Want to learn how to mat a print? Use an old gift box to make a simple and cheap upcycled mat for your favorite prints.
What is flat and white and in need of a frame and/or mat?
I’ll give you a hint….
It’s NOT a newspaper…. (you know, like the joke “what is black and white and read all over……??? Anyone?)
Ok. It’s the printables I made for Christmas. And with a few wording changes (not every printable is white, right?) this could be any printable you have printed. Now, you could go out and buy a frame that fits your printable, but you could also make the printable fit a frame you already have by making a custom mat……out of a box……
Yep. You heard me.
But not just any box! This box, folks, is a special box…. One that housed your gifts last Christmas. I’m talking about a gift box. The kind with white on one side and brown on the other.
So, if you have an extra gift box or two, you can learn how to mat pictures yourself.
Now, this method will give you a more rustic looking mat, but it is easy, cheap, and can be changed in the future if you so desire.
Disclaimer: If you are wanting to mat an antique photo or something valuable, gift boxes are probably not the way to go. You want to make sure that the items you use are acid free and high quality. This method is only good for items that are easily replaced and not of great value.
What you will need:
- Scissors or other cutting utensil for cutting a straight line
- Gift box large enough to fit either in your frame (if using one) or about 1-2 inches past the print you are making the mat for
- Frame (opt.)
Steps to Mat a Print
Step 1: Cut the box
Use a scissors or other cutting method to cut the edges off the box.
Step 2: Measure the Mat
Each picture will be a little different, so this part depends on what you are going for. The frame that I chose to use for my printable had no backing and no glass front. I measured the bottom of the box and the frame and cut out the bottom of the box to fit my frame.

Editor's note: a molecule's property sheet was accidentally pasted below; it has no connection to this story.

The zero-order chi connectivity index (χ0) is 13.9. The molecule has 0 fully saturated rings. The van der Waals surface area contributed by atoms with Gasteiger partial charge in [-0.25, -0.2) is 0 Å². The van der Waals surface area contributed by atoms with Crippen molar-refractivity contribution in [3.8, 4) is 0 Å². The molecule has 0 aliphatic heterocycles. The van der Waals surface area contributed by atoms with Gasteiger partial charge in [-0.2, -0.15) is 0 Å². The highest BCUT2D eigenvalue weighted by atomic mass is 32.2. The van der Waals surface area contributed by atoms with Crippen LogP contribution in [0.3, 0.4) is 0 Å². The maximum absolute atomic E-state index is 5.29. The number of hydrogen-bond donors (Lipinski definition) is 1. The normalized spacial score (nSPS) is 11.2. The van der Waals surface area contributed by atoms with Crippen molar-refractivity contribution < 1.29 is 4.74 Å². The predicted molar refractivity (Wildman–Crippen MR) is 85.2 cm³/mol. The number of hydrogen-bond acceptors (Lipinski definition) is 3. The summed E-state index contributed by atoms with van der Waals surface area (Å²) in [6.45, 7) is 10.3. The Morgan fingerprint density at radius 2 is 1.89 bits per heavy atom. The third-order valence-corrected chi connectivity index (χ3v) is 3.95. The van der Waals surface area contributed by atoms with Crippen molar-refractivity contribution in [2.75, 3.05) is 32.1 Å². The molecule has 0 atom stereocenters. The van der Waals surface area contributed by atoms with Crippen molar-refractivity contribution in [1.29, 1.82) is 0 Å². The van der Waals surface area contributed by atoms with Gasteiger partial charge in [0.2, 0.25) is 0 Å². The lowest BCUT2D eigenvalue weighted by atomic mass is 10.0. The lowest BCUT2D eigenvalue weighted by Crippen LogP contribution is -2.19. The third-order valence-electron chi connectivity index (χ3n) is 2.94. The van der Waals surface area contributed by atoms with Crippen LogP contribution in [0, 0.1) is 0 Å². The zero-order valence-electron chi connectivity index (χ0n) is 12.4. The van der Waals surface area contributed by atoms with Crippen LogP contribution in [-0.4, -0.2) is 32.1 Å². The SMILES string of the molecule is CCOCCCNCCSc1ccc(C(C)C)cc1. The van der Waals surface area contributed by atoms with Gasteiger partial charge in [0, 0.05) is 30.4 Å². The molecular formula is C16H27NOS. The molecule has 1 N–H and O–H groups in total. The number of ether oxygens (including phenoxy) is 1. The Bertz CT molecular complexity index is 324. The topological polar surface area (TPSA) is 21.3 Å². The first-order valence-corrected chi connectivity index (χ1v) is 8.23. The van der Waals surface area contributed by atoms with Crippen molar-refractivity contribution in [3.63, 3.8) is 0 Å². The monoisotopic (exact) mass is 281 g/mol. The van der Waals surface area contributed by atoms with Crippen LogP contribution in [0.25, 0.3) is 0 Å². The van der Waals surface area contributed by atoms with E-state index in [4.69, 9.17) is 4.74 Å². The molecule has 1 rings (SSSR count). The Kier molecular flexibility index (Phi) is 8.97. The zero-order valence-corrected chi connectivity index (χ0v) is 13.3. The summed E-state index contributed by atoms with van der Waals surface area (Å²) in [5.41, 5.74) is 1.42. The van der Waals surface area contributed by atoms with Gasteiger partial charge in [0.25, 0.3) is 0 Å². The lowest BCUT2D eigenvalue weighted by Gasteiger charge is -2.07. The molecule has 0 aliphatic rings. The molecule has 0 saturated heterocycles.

I wanted the white backing to be the background behind my photo.
There are 2 methods you can use to make your own mat out of a gift box.
Method 1: Stick the print over the mat
This is the method I used.
I already had the white portion of my box cut and ready to fit into my frame.
Next, I flipped the box over to the brown side and set my print on top of it. Then I measured a half inch around the print using a ruler and pencil.
I then cut the brown side of the box out on the lines I had measured. The brown portion of my mat was a half inch larger than my print, but this is based on preference. You can choose to make it larger or smaller depending on the look you are going for.
I used double sided poster tape to adhere my print to the brown matting and then again to stick the brown matting onto the white.
Note: Make sure to measure around the print to double check that all of your sides are even before you stick the tape down.
This is any easy method to mat a print and give it a layered look. I think it is easier than the second method, so that is why I chose it, but the method you choose does depend on what look you are going for.
Method 2: Inset the print behind the mat.
This second method requires you to cut a rectangle into the center of your matting. The rectangle fits over the print and frames it.
The first step: determine if you want two colors in your matting. To get the layered look of two different colors, measure the center rectangle of the brown layer until it just covers the edges of the print. (ex. if your print is 8 1/2″ x 11″ you would cut the rectangle to 8″ x 10 1/2″, 7 1/2″ x 10″, etc.) Cut out the rectangle you measured.
Then measure and cut the center rectangle on the white box to be about 1/2″ larger on each side so that you see the brown peeking through on every edge once the rectangle is cut.
Adhere the print to the underside of the brown layer and stick the brown layer on the underside of the white. Again, make sure to measure so that all of the edges are even.
Step 3: (opt.) Place your print in a frame
I used a frame I had around the house. Since there was nothing to hold the print into the frame, I glued the mat onto the frame edge with hot glue, but, of course, do what is easiest to fit your new matted print into your frame (if you choose to use one). You can use these mats without frames too.
This was a great way to upcycle some of the gift boxes I have accumulated over the years. I love the rustic look of the white and brown mat and it was a cheap way to add some definition to my prints.
If you are looking for a cheap way to make your prints stand out this year, try this method of matting for a rustic yet classy upgrade.
Want these silent night printables? These and all of my other free printables are available to my newsletter subscribers as one of the benefits for being a subscriber. If you are interested in becoming a subscriber, you can sign up below.
The form you have selected does not exist.